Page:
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White Creek Fault

Seventeen people died in the 1929 Murchison earthquake which occured in mid-winter and caused many spectacular slips, cut roads and dammed rivers. The quake, of magnitude 7.8, was centred under the White Creek Fault where the 4.5m uplift can still be clearly seen on the other side of the river.

During the June 17 quake the gorge reverberated with booming sounds and people found it impossible to stand as trees and boulders crashed around them. Families had to clamber over landslides and through thick mud to get to Murchison.

On the morning of the quake several men were working inside the Buller Diversion tunnel which possibly saved them from being buried in a landslide. The men set off for the Newton Flat school. The three White children were alive but had been caught in a landslide of rocks and mud that descended upon the school. If young Gertie had not grabbed her sister Doris who was trapped in rubble as they fled the building, the outcome would have been tragic.
The Buller Gorge Swingbridge

Evidence of gold claims is still to be found across the swingbridge on White’s Peninsula – stacked-stone tail races, mine shafts and rusty iron left by a sucession of miners.

White’s Creek Mining licenses have been issued for land around here since the 1860s and small-scale dredging for gold in the Buller River continues today. White’s Creek once boasted a small settlement of tents and shanties. The Newton Hotel (now the Newton Livery) would have provided a welcome night out to compare notes with those working the Newton Flat claims.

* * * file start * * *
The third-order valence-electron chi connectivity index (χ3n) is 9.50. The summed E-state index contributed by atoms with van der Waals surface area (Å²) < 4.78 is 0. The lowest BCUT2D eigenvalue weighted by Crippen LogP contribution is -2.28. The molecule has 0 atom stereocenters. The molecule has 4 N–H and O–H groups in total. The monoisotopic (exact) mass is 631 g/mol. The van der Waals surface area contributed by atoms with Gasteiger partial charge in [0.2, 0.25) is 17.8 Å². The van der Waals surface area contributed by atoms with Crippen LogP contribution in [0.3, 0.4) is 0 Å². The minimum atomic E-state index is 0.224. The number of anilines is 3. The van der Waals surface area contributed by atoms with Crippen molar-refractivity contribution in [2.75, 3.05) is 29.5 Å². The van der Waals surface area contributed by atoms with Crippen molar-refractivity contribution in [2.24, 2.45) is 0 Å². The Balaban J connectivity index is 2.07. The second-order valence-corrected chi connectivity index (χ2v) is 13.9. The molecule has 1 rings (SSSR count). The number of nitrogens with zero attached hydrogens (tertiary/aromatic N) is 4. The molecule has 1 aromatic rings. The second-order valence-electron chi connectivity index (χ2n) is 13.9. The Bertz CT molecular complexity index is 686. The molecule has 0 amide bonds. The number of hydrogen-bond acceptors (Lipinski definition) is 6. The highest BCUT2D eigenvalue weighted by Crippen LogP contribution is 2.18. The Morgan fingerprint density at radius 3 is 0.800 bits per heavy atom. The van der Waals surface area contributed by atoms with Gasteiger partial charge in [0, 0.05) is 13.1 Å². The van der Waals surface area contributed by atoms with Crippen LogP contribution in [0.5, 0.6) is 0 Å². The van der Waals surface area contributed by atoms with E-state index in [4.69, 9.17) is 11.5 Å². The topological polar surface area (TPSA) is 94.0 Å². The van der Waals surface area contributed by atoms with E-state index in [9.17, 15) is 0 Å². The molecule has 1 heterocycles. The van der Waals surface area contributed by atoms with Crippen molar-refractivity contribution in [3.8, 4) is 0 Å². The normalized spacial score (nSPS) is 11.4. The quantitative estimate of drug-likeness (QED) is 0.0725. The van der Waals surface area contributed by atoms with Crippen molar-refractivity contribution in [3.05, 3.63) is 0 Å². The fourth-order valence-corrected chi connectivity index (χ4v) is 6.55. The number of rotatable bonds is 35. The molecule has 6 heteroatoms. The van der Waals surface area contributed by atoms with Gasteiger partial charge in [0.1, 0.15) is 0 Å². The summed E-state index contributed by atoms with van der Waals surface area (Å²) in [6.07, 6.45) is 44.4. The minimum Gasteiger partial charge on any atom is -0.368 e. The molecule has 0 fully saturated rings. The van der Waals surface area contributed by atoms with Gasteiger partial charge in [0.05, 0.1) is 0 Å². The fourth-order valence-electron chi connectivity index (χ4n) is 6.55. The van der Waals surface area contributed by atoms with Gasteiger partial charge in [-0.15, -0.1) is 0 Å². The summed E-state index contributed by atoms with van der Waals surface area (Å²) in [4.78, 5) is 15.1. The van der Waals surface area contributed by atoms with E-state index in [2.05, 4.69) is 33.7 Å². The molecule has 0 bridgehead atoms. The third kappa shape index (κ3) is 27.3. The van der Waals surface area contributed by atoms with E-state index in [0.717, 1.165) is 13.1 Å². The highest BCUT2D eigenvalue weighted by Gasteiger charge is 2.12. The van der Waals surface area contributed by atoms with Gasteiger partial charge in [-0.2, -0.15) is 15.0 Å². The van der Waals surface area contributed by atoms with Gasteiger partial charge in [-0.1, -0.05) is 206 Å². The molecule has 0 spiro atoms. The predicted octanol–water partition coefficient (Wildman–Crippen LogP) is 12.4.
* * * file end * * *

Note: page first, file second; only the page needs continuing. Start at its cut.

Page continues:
White’s Creek never grew to the settlement proportions of Lyell, rather it remained an alluvial mining shantytown as hopes held out for the big quartz lead that was never found. Renewed interest in the area surfaced during the late 1920s when gold rose in value. White’s Creek took on a new lease of life with The Buller Diversion Goldmining Company Ltd.

White Creek Post Office When the Nelson - Westport road was opened in 1876, a Post Office was set up in what was probably the only permanent building here. Three years later lack of demand forced closure but Postmaster George White reopened in 1882 without a salary, the year a regular coach and mail service was established. The Post Office operated until it was replaced by one at Newton Flat in 1899.

Steam Dredge Relic The relic sitting in the car park here at the Buller Gorge Swingbridge came from a steam dredge working at Fern Flat. A Fern Flat Proprietary dredge was wrecked in 1905 as it was carried away in flood waters. Some of the men escaped but manager Mr R Liddicoat and two others lost their lives.

Highway 6, Upper Buller Gorge, Box 77 Murchison, New Zealand
Phone (03) 523 9809 Fax (03)523 9807, Email: swingbridge@bullergorge.co.nz